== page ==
Living With Autoimmune Disease

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Living With Autoimmune Disease

Before we look at the lifestyle factors that can increase our risk of autoimmune diseases, let’s look at some facts according to the American Autoimmune Related Diseases Association, AARDA and the Australasian Society of Clinical Immunology and Allergy, ASCIA.

Living With Autoimmune Disease Facts

“Autoimmune diseases are a broad range of related diseases in which a person’s immune system produces an inappropriate response against its own cells, tissues and/or organs, resulting in inflammation and damage.

There are over 80 different autoimmune diseases, and these range from common to very rare diseases.

Some autoimmune diseases affect mainly one part of the body (such as multiple sclerosis, autoimmune thyroid disease, type 1 diabetes) whilst others affect many parts of the body at the same time (such as systemic lupus erythematosus, rheumatoid arthritis and systemic vasculitis)

Autoimmune diseases affect around 1 in 20 people and are one of the most important health issues in Australia and New Zealand.

Common autoimmune diseases such as thyroiditis, rheumatoid arthritis and diabetes affect more than 1 in 100 people. In contrast, a rare autoimmune disease such as Goodpasture’s disease (a form of vasculitis) affects around 1 in a million people.” Source ASCIA

The National Institute of Health (NIH) estimates up to 23.5* million Americans suffer from autoimmune disease and that the prevalence is rising.

However AARDA say that 50 million* Americans suffer from autoimmune disease. Why the difference? The NIH numbers only include 24 diseases for which good epidemiology studies were available.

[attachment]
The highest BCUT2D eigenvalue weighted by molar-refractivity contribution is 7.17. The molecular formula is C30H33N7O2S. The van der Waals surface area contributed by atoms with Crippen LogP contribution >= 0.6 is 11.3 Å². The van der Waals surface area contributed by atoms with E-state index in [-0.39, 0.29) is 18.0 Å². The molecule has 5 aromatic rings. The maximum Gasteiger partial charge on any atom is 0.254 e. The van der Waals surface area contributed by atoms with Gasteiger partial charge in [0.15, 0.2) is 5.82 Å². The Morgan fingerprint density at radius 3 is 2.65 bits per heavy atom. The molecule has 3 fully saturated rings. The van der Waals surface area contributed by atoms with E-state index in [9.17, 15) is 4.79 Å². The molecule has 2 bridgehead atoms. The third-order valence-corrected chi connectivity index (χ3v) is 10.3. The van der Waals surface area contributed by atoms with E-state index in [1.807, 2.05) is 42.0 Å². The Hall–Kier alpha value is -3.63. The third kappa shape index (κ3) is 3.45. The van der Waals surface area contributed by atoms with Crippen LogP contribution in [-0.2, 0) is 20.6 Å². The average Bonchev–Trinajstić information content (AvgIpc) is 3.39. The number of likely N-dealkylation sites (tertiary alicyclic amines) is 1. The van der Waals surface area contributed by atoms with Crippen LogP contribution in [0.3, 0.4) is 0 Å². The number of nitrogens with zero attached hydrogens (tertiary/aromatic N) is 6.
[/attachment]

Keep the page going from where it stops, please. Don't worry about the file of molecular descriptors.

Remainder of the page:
Researchers have identified 80-100 different autoimmune diseases and suspect at least 40 additional diseases of having an autoimmune basis. These diseases are chronic and can be life-threatening.

Autoimmune disease is one of the top 10 leading causes of death in female children and women in all age groups up to 64 years of age.

Commonly used immunosuppressant treatments lead to devastating long-term side effects.

Symptoms cross many specialties and can affect all body organs.

Medical education provides minimal learning about autoimmune disease.

Specialists are generally unaware of inter-relationships among the different autoimmune diseases or advances in treatment outside their own specialty area.

Initial symptoms are often intermittent and unspecific until the disease becomes acute.

NIH estimates up to 23.5 million Americans* have an AD. In comparison, cancer affects up to 9 million and heart disease up to 22 million.

Source AARDA

The causes of autoimmune disease are unknown, however, research does lean towards there being an inherited tendency towards developing an autoimmune disease.

What I would like to bring awareness to, is the science of epigenetics and how our lifestyle choices can increase the risk of triggering an autoimmune disease, which if you are genetically more susceptible to developing an auto immune disease, an understanding for the science of epigenetics is even more important.

For example if you got into a car which you knew had a partially flat tire, or tires, that needed changing because the grip wasn’t 100%, would you drive that car in the same way as you would a brand new car?

No, you would drive with more caution making careful choices along the way as to how fast you where going etc.